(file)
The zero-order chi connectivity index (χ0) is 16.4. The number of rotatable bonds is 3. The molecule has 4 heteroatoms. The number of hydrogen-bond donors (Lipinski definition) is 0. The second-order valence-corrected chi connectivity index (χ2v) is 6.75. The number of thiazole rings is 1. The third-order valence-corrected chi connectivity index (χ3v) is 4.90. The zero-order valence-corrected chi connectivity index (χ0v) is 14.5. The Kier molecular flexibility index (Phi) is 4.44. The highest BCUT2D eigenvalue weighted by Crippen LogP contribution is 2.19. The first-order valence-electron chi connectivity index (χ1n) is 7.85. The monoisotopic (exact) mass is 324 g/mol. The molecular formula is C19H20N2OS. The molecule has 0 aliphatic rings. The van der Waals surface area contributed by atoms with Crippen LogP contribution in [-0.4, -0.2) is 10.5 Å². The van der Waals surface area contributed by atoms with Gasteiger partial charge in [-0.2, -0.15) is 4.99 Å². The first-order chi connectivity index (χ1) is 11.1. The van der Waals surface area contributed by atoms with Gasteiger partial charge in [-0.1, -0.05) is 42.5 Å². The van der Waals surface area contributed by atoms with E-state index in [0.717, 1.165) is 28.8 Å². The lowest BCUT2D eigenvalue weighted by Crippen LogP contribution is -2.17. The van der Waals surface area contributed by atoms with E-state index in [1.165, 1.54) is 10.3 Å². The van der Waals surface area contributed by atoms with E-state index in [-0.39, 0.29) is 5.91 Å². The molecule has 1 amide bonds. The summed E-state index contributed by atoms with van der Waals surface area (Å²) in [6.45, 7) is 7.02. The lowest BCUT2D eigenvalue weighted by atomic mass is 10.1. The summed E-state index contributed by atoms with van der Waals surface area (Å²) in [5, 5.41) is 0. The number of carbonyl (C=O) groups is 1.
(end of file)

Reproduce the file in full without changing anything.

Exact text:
The zero-order chi connectivity index (χ0) is 16.4. The number of rotatable bonds is 3. The molecule has 4 heteroatoms. The number of hydrogen-bond donors (Lipinski definition) is 0. The second-order valence-corrected chi connectivity index (χ2v) is 6.75. The number of thiazole rings is 1. The third-order valence-corrected chi connectivity index (χ3v) is 4.90. The zero-order valence-corrected chi connectivity index (χ0v) is 14.5. The Kier molecular flexibility index (Phi) is 4.44. The highest BCUT2D eigenvalue weighted by Crippen LogP contribution is 2.19. The first-order valence-electron chi connectivity index (χ1n) is 7.85. The monoisotopic (exact) mass is 324 g/mol. The molecular formula is C19H20N2OS. The molecule has 0 aliphatic rings. The van der Waals surface area contributed by atoms with Crippen LogP contribution in [-0.4, -0.2) is 10.5 Å². The van der Waals surface area contributed by atoms with Gasteiger partial charge in [-0.2, -0.15) is 4.99 Å². The first-order chi connectivity index (χ1) is 11.1. The van der Waals surface area contributed by atoms with Gasteiger partial charge in [-0.1, -0.05) is 42.5 Å². The van der Waals surface area contributed by atoms with E-state index in [0.717, 1.165) is 28.8 Å². The lowest BCUT2D eigenvalue weighted by Crippen LogP contribution is -2.17. The van der Waals surface area contributed by atoms with E-state index in [1.165, 1.54) is 10.3 Å². The van der Waals surface area contributed by atoms with E-state index in [-0.39, 0.29) is 5.91 Å². The molecule has 1 amide bonds. The summed E-state index contributed by atoms with van der Waals surface area (Å²) in [6.45, 7) is 7.02. The lowest BCUT2D eigenvalue weighted by atomic mass is 10.1. The summed E-state index contributed by atoms with van der Waals surface area (Å²) in [5, 5.41) is 0. The number of carbonyl (C=O) groups is 1.